Early users of Google’s Glass report disorientation upon removing the headset, after as few as fifteen minutes of use — a mild one, to be sure, and easily shaken off, from all accounts the sort of uneasy feeling that attends staring overlong at an optical illusion. If this represents the outer limit of discomfort experienced by users, it’s hard for me to believe that it would have much impact on either the desirability of the product or people’s ability to function after using it. But further hints as to the consequences of long-term use can be gleaned from the testimony of pioneering researcher Steve Mann, who has worn a succession of ever-lighter and more-capable mediation rigs all but continuously since the mid-1980s. And his experience would seem to warrant a certain degree of caution: Mann, in his own words, early on “developed a dependence on the apparatus,” and has found it difficult to function normally on the few occasions he has been forcibly prevented from accessing his array of devices.
When deprived of his set-up for even a short period of time, Mann experiences “profound nausea, dizziness and disorientation”; he can neither see clearly nor concentrate, and has difficulty with basic cognitive and motor tasks. He speculates that over many years, his neural wiring has adapted to the continuous flow of sensory information through his equipment, and this is not an entirely ridiculous thing to think. At this point, the network of processes that constitutes Steve Mann’s brain — that in some real albeit reductive sense constitutes Steve Mann — lives partially outside his skull.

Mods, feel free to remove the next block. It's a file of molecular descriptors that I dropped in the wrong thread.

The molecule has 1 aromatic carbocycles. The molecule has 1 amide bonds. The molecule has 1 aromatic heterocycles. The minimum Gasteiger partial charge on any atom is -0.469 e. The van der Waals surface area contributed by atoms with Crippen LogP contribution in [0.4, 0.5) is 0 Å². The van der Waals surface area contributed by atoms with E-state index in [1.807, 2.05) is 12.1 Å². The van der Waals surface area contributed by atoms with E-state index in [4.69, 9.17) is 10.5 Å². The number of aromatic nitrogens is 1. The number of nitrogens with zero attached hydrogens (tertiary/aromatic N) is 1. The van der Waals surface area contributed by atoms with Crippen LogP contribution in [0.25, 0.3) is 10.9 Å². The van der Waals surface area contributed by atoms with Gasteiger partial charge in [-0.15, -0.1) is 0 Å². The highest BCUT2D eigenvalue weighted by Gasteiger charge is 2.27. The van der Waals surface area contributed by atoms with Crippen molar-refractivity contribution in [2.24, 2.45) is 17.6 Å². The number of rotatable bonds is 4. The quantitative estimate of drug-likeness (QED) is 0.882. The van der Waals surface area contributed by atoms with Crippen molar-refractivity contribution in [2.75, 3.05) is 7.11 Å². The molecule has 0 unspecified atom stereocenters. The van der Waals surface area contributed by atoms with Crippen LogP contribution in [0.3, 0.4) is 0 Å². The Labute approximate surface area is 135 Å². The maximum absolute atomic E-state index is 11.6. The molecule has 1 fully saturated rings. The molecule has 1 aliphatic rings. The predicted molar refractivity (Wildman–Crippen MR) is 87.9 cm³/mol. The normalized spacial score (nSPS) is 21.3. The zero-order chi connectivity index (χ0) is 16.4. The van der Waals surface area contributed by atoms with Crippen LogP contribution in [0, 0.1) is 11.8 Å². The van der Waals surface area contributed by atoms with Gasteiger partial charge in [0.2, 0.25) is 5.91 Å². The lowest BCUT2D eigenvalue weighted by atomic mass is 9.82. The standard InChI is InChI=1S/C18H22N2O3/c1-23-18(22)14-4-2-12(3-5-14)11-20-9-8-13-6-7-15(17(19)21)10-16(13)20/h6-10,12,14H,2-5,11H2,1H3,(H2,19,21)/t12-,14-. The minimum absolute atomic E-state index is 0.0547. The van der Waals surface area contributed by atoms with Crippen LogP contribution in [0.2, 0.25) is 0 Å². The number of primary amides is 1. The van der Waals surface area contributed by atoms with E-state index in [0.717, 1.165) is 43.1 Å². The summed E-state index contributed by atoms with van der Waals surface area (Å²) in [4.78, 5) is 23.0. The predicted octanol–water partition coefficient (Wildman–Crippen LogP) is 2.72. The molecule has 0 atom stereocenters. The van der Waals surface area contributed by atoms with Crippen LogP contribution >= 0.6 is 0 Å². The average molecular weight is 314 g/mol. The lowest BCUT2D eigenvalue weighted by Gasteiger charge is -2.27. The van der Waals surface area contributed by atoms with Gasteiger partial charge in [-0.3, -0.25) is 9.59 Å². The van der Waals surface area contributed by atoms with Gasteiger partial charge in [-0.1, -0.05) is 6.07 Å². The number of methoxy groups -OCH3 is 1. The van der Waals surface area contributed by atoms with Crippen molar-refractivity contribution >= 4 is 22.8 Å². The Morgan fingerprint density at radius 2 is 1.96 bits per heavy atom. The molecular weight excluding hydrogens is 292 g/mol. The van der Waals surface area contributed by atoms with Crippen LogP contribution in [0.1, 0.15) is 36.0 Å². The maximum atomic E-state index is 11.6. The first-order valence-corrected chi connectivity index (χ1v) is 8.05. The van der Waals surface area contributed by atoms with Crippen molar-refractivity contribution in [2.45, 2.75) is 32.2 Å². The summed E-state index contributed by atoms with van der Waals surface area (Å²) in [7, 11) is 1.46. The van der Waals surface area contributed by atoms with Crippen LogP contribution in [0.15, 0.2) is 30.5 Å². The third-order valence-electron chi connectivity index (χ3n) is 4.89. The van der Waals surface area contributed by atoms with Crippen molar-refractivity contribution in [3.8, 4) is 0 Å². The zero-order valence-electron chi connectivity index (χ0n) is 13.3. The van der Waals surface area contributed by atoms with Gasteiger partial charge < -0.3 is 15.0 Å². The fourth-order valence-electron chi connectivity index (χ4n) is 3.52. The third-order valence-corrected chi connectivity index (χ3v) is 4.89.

The objection could be made that this is always already the case, for all of us — that some nontrivial part of everything that make us what we are lives outside of us, in the world, and that Mann’s situation is only different in that much of his outboard being subsists in a single, self-designed apparatus. But if anything, this makes the prospect of becoming physiologically habituated to something like Google Glass still more worrisome. It’s precisely because Mann developed and continues to manage his own mediation equipment that he can balance his dependency on it with the relative freedom of action enjoyed by someone who for the most part is able to determine the parameters under which that equipment operates.
If Steve Mann has become a radically hybridized consciousness, at least he has a legitimate claim to ownership and control over all of the places where that consciousness is instantiated. By contrast, all of the things a commercial product like Glass can do for the user rely on the ongoing provision of a service — and if there’s anything we know about services, it’s that they can be and are routinely discontinued at will, as the provider fails, changes hands, adopts a new business strategy or simply reprioritizes.
A final set of strictly practical concerns have to do with the collective experience of augmentation, or what implications our own choice to be mediated in this way might hold for the experience of others sharing the environment.
For all it may pretend to transparency, literally and metaphorically, any augmentive mediator by definition imposes itself between the wearer and the phenomenal world. This, of course, is by no means a quality unique to augmented reality. It’s something AR has in common with a great many ways we already buffer and mediate what we experience as we move through urban space, from listening to music to wearing sunglasses. All of these impose a certain distance between us and the full experiential manifold of the street, either by baffling the traces of it that reach our senses, or by offering us a space in which we can imagine and project an alternative narrative of our actions.